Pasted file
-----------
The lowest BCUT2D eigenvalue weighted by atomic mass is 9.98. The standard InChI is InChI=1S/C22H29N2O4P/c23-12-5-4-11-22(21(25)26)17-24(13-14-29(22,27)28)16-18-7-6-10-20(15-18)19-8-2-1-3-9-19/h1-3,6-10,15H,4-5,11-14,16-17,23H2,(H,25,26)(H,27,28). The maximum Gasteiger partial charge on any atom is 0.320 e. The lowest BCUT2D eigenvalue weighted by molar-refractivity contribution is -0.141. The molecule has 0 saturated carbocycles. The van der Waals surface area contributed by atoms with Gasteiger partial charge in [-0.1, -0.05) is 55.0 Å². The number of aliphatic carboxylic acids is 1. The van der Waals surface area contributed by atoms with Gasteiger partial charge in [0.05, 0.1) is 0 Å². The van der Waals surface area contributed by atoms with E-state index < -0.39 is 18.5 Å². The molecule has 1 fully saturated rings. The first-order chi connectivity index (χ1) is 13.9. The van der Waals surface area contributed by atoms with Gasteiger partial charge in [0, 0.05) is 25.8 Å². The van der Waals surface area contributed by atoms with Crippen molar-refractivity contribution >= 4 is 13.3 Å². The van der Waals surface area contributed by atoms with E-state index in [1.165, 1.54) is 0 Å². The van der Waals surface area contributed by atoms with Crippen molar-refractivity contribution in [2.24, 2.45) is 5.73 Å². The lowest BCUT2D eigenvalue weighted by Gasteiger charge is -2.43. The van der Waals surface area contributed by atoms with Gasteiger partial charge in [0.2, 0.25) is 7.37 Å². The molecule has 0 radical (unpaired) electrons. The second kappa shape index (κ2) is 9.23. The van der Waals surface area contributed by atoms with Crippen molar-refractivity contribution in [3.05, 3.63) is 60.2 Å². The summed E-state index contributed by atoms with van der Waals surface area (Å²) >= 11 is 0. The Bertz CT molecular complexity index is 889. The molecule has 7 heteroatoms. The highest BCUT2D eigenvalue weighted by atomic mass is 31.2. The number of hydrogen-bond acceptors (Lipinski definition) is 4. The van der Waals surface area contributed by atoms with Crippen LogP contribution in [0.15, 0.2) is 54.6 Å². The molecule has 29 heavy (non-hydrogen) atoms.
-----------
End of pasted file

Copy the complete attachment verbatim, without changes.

The lowest BCUT2D eigenvalue weighted by atomic mass is 9.98. The standard InChI is InChI=1S/C22H29N2O4P/c23-12-5-4-11-22(21(25)26)17-24(13-14-29(22,27)28)16-18-7-6-10-20(15-18)19-8-2-1-3-9-19/h1-3,6-10,15H,4-5,11-14,16-17,23H2,(H,25,26)(H,27,28). The maximum Gasteiger partial charge on any atom is 0.320 e. The lowest BCUT2D eigenvalue weighted by molar-refractivity contribution is -0.141. The molecule has 0 saturated carbocycles. The van der Waals surface area contributed by atoms with Gasteiger partial charge in [-0.1, -0.05) is 55.0 Å². The number of aliphatic carboxylic acids is 1. The van der Waals surface area contributed by atoms with Gasteiger partial charge in [0.05, 0.1) is 0 Å². The van der Waals surface area contributed by atoms with E-state index < -0.39 is 18.5 Å². The molecule has 1 fully saturated rings. The first-order chi connectivity index (χ1) is 13.9. The van der Waals surface area contributed by atoms with Gasteiger partial charge in [0, 0.05) is 25.8 Å². The van der Waals surface area contributed by atoms with Crippen molar-refractivity contribution >= 4 is 13.3 Å². The van der Waals surface area contributed by atoms with E-state index in [1.165, 1.54) is 0 Å². The van der Waals surface area contributed by atoms with Crippen molar-refractivity contribution in [2.24, 2.45) is 5.73 Å². The lowest BCUT2D eigenvalue weighted by Gasteiger charge is -2.43. The van der Waals surface area contributed by atoms with Gasteiger partial charge in [0.2, 0.25) is 7.37 Å². The molecule has 0 radical (unpaired) electrons. The second kappa shape index (κ2) is 9.23. The van der Waals surface area contributed by atoms with Crippen molar-refractivity contribution in [3.05, 3.63) is 60.2 Å². The summed E-state index contributed by atoms with van der Waals surface area (Å²) >= 11 is 0. The Bertz CT molecular complexity index is 889. The molecule has 7 heteroatoms. The highest BCUT2D eigenvalue weighted by atomic mass is 31.2. The number of hydrogen-bond acceptors (Lipinski definition) is 4. The van der Waals surface area contributed by atoms with Crippen LogP contribution in [0.15, 0.2) is 54.6 Å². The molecule has 29 heavy (non-hydrogen) atoms.